Labelling machines have definitely reached the computer age. In the old days labelling machines just had to print a label for a package or container that identified the product, the brand and perhaps a “use by” date. These days labelling machines also print bar codes on boxes, cans, jars, tags, and other methods of identification that utilize labels, and by imprinting the bar codes are able to place a great deal of information about a product onto the product itself, something that was not possible before the bar code was invented, and before labelling machines were altered in order to imprint these codes.

Most people see the bar codes on the items they buy, imprinted by labelling machines and never give them much thought, which is too bad because the technology behind them is quite impressive. The bar code is a machine readable presentation of information that stores data in the spaces between printed lines. Or, they can come in dot patterns, in concentric circles, or even be hidden in images. They are scanned by an optical scanner, also called a bar code reader, than transmits the information to a computer. Theses images, lines, numbers and so on can be linear or in two dimensions.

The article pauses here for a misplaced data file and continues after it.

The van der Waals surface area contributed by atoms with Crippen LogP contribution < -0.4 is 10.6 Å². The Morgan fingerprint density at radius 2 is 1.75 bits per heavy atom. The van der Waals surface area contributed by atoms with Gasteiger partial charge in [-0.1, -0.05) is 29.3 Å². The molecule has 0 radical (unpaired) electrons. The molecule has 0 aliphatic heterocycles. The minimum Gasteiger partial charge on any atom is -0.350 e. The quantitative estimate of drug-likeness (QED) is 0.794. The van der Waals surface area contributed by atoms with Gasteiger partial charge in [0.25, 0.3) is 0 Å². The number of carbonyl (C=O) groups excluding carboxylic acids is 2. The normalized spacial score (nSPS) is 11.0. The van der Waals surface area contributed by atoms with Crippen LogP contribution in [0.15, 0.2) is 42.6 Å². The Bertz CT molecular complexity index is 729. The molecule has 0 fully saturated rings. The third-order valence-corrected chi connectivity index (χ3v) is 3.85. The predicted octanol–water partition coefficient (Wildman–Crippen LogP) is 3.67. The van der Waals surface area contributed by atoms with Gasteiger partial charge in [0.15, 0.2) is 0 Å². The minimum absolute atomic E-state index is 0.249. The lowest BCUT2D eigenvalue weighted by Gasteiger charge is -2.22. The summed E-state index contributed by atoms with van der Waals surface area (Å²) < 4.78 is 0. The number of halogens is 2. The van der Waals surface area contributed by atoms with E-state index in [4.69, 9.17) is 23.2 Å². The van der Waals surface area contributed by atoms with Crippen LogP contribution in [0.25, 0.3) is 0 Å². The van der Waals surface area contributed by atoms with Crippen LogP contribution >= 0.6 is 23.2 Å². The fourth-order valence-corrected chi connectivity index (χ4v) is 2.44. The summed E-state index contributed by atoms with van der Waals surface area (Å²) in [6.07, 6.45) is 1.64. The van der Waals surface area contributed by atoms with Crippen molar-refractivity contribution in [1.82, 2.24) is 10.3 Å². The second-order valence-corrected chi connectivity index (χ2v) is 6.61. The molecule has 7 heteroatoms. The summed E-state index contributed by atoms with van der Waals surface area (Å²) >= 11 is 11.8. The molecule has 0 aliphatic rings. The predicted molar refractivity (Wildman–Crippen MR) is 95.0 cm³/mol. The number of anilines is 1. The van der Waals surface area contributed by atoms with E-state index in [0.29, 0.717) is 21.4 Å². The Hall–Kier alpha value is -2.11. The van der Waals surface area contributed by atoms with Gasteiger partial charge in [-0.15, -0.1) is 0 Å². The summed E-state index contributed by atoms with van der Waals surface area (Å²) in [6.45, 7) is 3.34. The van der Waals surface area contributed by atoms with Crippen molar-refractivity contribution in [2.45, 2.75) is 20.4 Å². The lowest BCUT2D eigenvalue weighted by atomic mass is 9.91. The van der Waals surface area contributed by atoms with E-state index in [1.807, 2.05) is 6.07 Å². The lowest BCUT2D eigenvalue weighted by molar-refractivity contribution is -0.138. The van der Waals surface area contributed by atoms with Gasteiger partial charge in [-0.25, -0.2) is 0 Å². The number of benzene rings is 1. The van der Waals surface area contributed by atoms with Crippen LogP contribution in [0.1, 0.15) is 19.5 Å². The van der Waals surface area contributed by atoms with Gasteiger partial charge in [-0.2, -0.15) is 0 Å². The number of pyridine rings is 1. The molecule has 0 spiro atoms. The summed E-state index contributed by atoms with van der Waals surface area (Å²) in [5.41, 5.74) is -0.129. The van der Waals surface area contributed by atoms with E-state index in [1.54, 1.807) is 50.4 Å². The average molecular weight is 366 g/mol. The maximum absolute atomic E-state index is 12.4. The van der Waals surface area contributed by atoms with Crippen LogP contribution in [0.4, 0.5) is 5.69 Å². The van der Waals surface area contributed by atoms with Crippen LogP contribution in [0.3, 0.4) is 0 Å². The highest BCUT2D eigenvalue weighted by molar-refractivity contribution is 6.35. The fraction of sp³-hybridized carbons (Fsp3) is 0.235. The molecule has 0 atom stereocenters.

And they are placed on the items you buy everyday by labelling machines set up to imprint the bar codes on the product. The information in the bar codes allows merchants to maintain more accurate records of inventory, and in turn they are able to keep items in stock more readily and make more profits for their shareholders while in turn lowering prices for consumers, as well as having better selection of materials. Without labelling machines these innovations could not have been made, and our shopping experiences would be very different indeed.


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